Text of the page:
Effectively managing a nurse-led Chlamydia Screening Programme in England

Effectively managing a nurse-led Chlamydia Screening

Programme in England

SJ Lavelle

Liverpool and South Sefton Chlamydia Screening Programme,

Liverpool, United Kingdom

Objectives To demonstrate the model used for the

management of a chlamydia screening programme. To illustrate results achieved

within the first 18 months of screening

Methods The Chlamydia Screening Programme commenced

screening on 9th June 2004. There are currently over 50 sites (Contraceptive

Services, General Practices, Prisons, and Walk-In Centres) that are able to

offer opportunistic screening for chlamydia and gonorrhoea (using urine or

self-taken swabs) to men and women aged under 25 years of age. Following a

chlamydia positive diagnosis, clients are contacted from a central nurse-managed

Chlamydia Screening Office and an appointment is made for the client and their

partner to attend one of a range of local venues for treatment. Clients are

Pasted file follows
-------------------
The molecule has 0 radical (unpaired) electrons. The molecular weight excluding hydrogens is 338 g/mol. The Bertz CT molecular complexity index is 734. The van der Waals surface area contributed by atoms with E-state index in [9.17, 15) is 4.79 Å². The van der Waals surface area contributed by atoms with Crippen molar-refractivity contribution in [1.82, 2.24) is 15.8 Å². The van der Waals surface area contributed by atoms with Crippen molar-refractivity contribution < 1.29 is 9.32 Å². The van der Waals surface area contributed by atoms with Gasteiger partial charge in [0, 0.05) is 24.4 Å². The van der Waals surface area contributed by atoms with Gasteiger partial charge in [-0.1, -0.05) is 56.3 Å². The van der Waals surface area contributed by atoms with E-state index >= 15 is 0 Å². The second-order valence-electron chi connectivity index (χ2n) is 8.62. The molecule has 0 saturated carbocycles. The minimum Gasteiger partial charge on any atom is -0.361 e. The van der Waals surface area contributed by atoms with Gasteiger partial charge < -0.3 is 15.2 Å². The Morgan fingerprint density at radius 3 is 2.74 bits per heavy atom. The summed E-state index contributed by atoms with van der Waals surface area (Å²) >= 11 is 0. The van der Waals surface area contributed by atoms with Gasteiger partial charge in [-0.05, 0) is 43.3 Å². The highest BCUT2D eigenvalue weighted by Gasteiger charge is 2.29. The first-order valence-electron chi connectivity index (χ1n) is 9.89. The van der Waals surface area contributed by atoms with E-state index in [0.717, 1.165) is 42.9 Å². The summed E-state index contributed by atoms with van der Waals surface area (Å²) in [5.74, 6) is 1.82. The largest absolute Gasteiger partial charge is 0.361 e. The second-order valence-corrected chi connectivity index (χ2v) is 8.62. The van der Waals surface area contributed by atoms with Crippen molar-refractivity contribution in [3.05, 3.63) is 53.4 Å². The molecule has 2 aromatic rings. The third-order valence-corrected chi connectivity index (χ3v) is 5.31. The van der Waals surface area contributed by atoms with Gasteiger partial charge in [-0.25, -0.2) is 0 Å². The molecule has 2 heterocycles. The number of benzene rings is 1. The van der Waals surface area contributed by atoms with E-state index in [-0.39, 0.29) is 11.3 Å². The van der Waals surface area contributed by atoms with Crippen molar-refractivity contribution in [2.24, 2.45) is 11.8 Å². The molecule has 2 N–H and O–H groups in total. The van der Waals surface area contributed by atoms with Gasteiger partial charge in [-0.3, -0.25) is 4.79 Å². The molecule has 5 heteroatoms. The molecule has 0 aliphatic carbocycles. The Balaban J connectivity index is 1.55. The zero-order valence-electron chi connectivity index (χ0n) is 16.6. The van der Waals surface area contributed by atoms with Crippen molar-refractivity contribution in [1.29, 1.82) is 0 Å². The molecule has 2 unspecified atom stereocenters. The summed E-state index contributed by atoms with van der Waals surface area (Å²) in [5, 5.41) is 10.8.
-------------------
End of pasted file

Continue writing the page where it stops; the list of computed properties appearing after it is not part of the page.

treated by nurses specially trained in partner notification who follow national

guidelines and are able to issue medication via Patient Group Directions (PGDs).

Clients who remain untreated following three recalls for treatment are referred

to the Screening Programme Lead for additional action, including possible home


Results A total of 16052 clients were opportunistically

screened for chlamydia between 9th June 2004 and 31st December 2005. Of these,

94% (15050) also opted to be screened for gonorrhoea on the same specimen. 12%

(1936) of clients tested were positive for chlamydia whilst 1% (173) were

positive for gonorrhoea. Treatment completion rates were 98% for chlamydia and

93% for gonorrhoea. 54% of all partners who were contactable were contacted. 60%

of those partners who were contacted were treated.

Conclusions This model of managing screening for

chlamydia is acceptable to clients, effective in treating those who test

positive and their partners. Clients are able to access non-invasive testing at

a range of venues, and may be treated in their local area by nurses.

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